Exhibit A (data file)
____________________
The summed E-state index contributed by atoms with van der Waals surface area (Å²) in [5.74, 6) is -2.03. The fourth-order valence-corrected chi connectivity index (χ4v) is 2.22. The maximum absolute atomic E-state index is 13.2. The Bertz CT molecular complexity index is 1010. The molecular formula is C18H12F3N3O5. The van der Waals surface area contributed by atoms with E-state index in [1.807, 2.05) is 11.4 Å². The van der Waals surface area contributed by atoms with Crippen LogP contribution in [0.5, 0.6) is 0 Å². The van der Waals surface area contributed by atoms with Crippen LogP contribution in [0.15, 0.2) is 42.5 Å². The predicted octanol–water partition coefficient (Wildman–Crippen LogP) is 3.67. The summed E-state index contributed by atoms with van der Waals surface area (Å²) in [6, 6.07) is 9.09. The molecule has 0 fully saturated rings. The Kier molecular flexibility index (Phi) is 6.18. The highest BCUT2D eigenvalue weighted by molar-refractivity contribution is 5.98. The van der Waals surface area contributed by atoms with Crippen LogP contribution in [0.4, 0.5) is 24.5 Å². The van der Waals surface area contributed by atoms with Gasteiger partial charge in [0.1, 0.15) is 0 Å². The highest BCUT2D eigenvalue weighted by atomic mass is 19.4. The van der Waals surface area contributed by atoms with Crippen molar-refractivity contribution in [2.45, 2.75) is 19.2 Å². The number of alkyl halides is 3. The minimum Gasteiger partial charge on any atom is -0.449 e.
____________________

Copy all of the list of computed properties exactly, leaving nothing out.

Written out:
The summed E-state index contributed by atoms with van der Waals surface area (Å²) in [5.74, 6) is -2.03. The fourth-order valence-corrected chi connectivity index (χ4v) is 2.22. The maximum absolute atomic E-state index is 13.2. The Bertz CT molecular complexity index is 1010. The molecular formula is C18H12F3N3O5. The van der Waals surface area contributed by atoms with E-state index in [1.807, 2.05) is 11.4 Å². The van der Waals surface area contributed by atoms with Crippen LogP contribution in [0.5, 0.6) is 0 Å². The van der Waals surface area contributed by atoms with Crippen LogP contribution in [0.15, 0.2) is 42.5 Å². The predicted octanol–water partition coefficient (Wildman–Crippen LogP) is 3.67. The summed E-state index contributed by atoms with van der Waals surface area (Å²) in [6, 6.07) is 9.09. The molecule has 0 fully saturated rings. The Kier molecular flexibility index (Phi) is 6.18. The highest BCUT2D eigenvalue weighted by molar-refractivity contribution is 5.98. The van der Waals surface area contributed by atoms with Crippen LogP contribution in [0.4, 0.5) is 24.5 Å². The van der Waals surface area contributed by atoms with Gasteiger partial charge in [0.1, 0.15) is 0 Å². The highest BCUT2D eigenvalue weighted by atomic mass is 19.4. The van der Waals surface area contributed by atoms with Crippen molar-refractivity contribution in [2.45, 2.75) is 19.2 Å². The number of alkyl halides is 3. The minimum Gasteiger partial charge on any atom is -0.449 e.